Cardiologists are physicians who diagnose and treat ailments related to the cardiovascular system that comprises of the heart, arteries, and veins. Pediatric cardiologist is a physician who focuses on diagnosing and treating heart problems in infants, children and young adults. Cardiologists specialize in treatment of angina (chest pain), heart attack, heart failure, high blood pressure and irregular heart beats. A cardiologist has to complete medical school and undergo residency in internal medicine for a period of three years. Further three years of specialization in the field of cardiology is required. For pediatric cardiologists a specialization in pediatrics is required prior to cardiology specialization. Cardiologists are specialists who provide complete heart care; they can determine the working condition of a person's heart by means of different tests. The responsibilities of the cardiologist include:
Modern techniques used in the field of cardiology
With the advancement in the field of medicine, cardiologists have the access to the latest technologies like:
Auscultation: A stethoscope is used to identify and detect heart abnormalities and murmur in the heart.
Echocardiography: Ultrasonic waves are used to visualize the heart.
Electrocardiography: EKG instruments are used to monitor the electrical activity of the heart.
Holter monitor: Records the EKG for 24 hours and more non-stop.
Modern blood tests: Determining the levels of HDL, LDL, triglycerides, homocysteine, and C-reactive protein helps in easy identification of heart problems.
Stress testing: Determines the levels of stress and cardiac function of the heart.
Coronary catheterization: Functioning of the heart is determined by inserting a catheter into the heart.
Cardiac catheterization is a test which is performed to obtain certain diagnostic information about the heart. Patients may require this medical therapy rather than undergo angioplasty or bypass surgery when they suffer from rare or easily controlled episodes of angina. Alternatively, cardiac catheterization is not performed in patients who have infrequent episodes of angina and in whom angina can be easily controlled. When a patient has heart failure due to suspected coronary artery disease or there is suspected coronary artery disease, cardiac catheterization is conducted. Cardiac catheterization can help:
The patient is asked not to drink or eat anything, except a small amount of water, for at least 6 to 12 hours before the test. The patient is tested for allergy to iodine or other medications. Patients suffering from kidney disease or diabetes or bleeding disorders must keep the cardiologist informed. The cardiac catheterization test is performed in a cath lab by a cardiologist. The actual catheterization procedure takes about 15 - 30 minutes. The patient's electrocardiogram that continuously records the electrical activity of the heart is taken.
A pulse oximeter device that measures the oxygen levels of the patients' blood is monitored. An intravenous needle is inserted into the patients' vein to give fluids or medicine during the catheterization procedure. A sedative is also given through this IV line which helps the patient to relax.
Cardiac catheterization procedure involves passing a catheter, a thin flexible tube, into the right or left side of the heart. The doctor inserts this thin plastic tube into the groin - femoral artery. Other places where in the catheter may be inserted are the elbow- brachial artery or the wrist - radial artery. From there it is slowly advanced into the chambers of the heart or into the coronary arteries. The doctor watches the progress of the catheter into the heart's vessels and chambers on the imaging screen. Pressures within the heart chambers are measured and the blood and tissue samples are also removed through the catheter. A small amount of dye is also injected through the catheter into the heart chamber or into one of the coronary arteries.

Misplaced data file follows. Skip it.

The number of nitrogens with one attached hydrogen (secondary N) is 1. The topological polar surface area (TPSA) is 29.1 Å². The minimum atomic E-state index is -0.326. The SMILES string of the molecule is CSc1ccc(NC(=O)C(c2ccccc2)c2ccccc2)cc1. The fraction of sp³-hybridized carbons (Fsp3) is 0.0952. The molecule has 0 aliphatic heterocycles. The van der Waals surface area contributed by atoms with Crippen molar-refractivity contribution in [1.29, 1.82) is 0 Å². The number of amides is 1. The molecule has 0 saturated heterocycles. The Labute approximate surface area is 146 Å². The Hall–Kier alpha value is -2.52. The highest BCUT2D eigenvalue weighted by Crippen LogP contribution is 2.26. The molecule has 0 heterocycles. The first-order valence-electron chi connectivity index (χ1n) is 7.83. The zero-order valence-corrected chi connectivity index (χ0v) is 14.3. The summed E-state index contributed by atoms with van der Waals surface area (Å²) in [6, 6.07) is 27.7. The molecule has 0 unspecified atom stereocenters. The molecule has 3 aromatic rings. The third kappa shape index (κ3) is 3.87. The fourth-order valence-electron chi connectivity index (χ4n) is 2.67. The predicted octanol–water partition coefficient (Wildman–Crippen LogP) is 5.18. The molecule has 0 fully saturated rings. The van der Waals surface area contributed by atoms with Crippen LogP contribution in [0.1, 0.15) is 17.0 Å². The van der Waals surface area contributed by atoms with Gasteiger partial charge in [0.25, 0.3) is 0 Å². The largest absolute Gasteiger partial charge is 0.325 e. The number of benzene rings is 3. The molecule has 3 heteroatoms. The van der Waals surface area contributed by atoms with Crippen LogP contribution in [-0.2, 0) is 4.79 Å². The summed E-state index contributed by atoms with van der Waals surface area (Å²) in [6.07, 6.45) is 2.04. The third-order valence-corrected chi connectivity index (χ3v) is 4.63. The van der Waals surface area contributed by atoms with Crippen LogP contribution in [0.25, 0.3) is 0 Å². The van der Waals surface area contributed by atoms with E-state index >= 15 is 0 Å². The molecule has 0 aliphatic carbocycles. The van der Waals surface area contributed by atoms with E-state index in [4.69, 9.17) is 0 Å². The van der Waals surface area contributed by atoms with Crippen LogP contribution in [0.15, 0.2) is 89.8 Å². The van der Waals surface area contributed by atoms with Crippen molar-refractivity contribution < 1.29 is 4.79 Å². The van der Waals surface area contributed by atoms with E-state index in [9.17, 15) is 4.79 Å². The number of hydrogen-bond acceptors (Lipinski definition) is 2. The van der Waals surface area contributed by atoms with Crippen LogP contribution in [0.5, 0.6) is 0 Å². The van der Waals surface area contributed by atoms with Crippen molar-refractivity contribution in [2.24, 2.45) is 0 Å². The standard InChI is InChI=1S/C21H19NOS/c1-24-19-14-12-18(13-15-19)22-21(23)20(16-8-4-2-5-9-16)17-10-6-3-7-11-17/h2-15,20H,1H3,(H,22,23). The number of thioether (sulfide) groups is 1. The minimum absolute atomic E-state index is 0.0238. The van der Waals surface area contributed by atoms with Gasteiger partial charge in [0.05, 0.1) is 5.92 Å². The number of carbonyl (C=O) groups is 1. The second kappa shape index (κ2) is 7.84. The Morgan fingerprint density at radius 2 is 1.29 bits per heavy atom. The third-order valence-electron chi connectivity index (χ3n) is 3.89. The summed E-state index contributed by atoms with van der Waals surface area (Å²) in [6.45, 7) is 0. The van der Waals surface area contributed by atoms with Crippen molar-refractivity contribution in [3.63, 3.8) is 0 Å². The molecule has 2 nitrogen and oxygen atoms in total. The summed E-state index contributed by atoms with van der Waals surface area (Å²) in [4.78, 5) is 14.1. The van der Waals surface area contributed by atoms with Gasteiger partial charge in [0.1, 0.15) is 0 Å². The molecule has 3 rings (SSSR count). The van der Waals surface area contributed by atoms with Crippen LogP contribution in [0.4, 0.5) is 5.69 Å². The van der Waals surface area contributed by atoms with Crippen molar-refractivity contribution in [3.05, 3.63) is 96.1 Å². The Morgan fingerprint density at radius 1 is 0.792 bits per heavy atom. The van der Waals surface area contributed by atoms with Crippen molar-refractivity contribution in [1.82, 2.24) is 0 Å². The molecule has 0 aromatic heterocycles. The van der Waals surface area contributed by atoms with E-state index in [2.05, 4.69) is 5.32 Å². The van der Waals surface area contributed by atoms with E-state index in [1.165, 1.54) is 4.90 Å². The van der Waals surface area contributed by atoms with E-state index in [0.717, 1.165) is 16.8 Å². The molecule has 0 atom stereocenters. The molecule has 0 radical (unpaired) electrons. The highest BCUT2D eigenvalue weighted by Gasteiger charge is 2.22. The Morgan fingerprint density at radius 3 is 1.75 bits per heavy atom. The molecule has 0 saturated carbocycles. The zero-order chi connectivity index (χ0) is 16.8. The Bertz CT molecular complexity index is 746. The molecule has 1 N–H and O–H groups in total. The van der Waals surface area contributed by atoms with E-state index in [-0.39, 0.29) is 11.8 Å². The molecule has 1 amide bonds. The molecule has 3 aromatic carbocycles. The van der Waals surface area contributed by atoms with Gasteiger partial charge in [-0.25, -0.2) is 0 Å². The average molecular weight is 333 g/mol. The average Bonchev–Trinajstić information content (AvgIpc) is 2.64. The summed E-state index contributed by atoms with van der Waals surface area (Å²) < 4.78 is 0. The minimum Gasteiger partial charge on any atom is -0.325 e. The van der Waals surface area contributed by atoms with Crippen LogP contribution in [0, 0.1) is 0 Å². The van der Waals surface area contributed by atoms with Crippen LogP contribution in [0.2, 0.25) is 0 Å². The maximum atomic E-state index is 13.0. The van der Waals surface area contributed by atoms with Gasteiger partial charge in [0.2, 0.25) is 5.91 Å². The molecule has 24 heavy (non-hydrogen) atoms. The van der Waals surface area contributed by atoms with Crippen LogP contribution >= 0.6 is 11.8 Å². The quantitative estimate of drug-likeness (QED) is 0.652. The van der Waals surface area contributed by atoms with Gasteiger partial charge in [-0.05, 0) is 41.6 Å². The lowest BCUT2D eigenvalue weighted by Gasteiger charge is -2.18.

Therapeutic catheterization: Certain types of heart defects can be repaired using catheterization. For instance, if the coronary arteries are blocked, the cardiologist can use a catheter, guide wire and balloon to open and improve blood flow to the heart. This is termed as percutaneous coronary intervention (PCI).
Normal result indicate that there is no significant narrowing or blockage in the coronary arteries. Abnormal results may suggest that the heart does not pump blood normally or the valves in the heart may be weak. There may be leakage between heart chambers. There is a possibility of aortic aneurysm. Some complications with cardiac catheterization include heart attack or stroke, hematoma, puncture of the heart or arrhythmia.
MUGA - Multiple Gated Acquisition scan is a non-invasive diagnostic tool that is used to assess the heart's functioning with moving images. MUGA scan uses a radioactive substance Technetium 99. It is injected to the patient's bloodstream where it is attaches to red blood cells. A gamma camera is used to detect low-level radiation given off by these red blood cells. The MUGA scan helps in determining the condition of the heart and its functioning of the cardiac ventricles.
This nuclear heart scan follows the movement of the technetium through the blood. Images are recorded for later analysis. An important pointer to the cardiac efficiency is the LVEF (Left Ventricular Ejection Fraction). The MUGA scan is preferred over other diagnostic tests such as echocardiogram as it is highly accurate and non-invasive. MUGA scan is also called cardiac blood pool imagine or equilibrium radionuclide angiography. Sometimes stress MUGA scan and rest MUGA scan are taken and analyzed. This is best done under the guidance of a cardiologist. MUGA scan aids in checking a person's heart function after chemotherapy.
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Collection of Pages - Last revised Date: March 20, 2019